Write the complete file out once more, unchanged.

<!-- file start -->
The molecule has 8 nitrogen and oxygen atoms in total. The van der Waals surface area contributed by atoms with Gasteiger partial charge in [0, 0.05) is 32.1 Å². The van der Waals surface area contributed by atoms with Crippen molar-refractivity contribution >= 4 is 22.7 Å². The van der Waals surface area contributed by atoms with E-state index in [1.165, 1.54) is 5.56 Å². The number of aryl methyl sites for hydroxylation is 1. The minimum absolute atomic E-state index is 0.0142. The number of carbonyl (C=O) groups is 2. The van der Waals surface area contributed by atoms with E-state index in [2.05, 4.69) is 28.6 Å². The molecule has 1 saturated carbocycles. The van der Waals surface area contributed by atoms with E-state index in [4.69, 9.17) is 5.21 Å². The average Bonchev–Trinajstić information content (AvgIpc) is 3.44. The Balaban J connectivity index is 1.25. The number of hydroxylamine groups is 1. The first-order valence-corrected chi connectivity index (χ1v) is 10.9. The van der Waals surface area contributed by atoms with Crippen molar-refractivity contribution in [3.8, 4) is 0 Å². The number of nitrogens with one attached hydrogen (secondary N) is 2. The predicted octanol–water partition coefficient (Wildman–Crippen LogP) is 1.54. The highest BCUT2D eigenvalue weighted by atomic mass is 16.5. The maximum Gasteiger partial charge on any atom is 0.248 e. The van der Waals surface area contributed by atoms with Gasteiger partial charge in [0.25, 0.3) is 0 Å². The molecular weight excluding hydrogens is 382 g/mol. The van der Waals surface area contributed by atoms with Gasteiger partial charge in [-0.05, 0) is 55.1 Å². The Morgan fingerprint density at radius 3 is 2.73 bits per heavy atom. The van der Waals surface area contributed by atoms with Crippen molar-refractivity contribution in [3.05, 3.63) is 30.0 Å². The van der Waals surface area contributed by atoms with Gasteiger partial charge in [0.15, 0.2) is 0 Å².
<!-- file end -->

The molecule has 8 nitrogen and oxygen atoms in total. The van der Waals surface area contributed by atoms with Gasteiger partial charge in [0, 0.05) is 32.1 Å². The van der Waals surface area contributed by atoms with Crippen molar-refractivity contribution >= 4 is 22.7 Å². The van der Waals surface area contributed by atoms with E-state index in [1.165, 1.54) is 5.56 Å². The number of aryl methyl sites for hydroxylation is 1. The minimum absolute atomic E-state index is 0.0142. The number of carbonyl (C=O) groups is 2. The van der Waals surface area contributed by atoms with E-state index in [2.05, 4.69) is 28.6 Å². The molecule has 1 saturated carbocycles. The van der Waals surface area contributed by atoms with E-state index in [4.69, 9.17) is 5.21 Å². The average Bonchev–Trinajstić information content (AvgIpc) is 3.44. The Balaban J connectivity index is 1.25. The number of hydroxylamine groups is 1. The first-order valence-corrected chi connectivity index (χ1v) is 10.9. The van der Waals surface area contributed by atoms with Crippen molar-refractivity contribution in [3.8, 4) is 0 Å². The number of nitrogens with one attached hydrogen (secondary N) is 2. The predicted octanol–water partition coefficient (Wildman–Crippen LogP) is 1.54. The highest BCUT2D eigenvalue weighted by atomic mass is 16.5. The maximum Gasteiger partial charge on any atom is 0.248 e. The van der Waals surface area contributed by atoms with Gasteiger partial charge in [0.25, 0.3) is 0 Å². The molecular weight excluding hydrogens is 382 g/mol. The van der Waals surface area contributed by atoms with Gasteiger partial charge in [-0.05, 0) is 55.1 Å². The Morgan fingerprint density at radius 3 is 2.73 bits per heavy atom. The van der Waals surface area contributed by atoms with Crippen molar-refractivity contribution in [3.05, 3.63) is 30.0 Å². The van der Waals surface area contributed by atoms with Gasteiger partial charge in [0.15, 0.2) is 0 Å².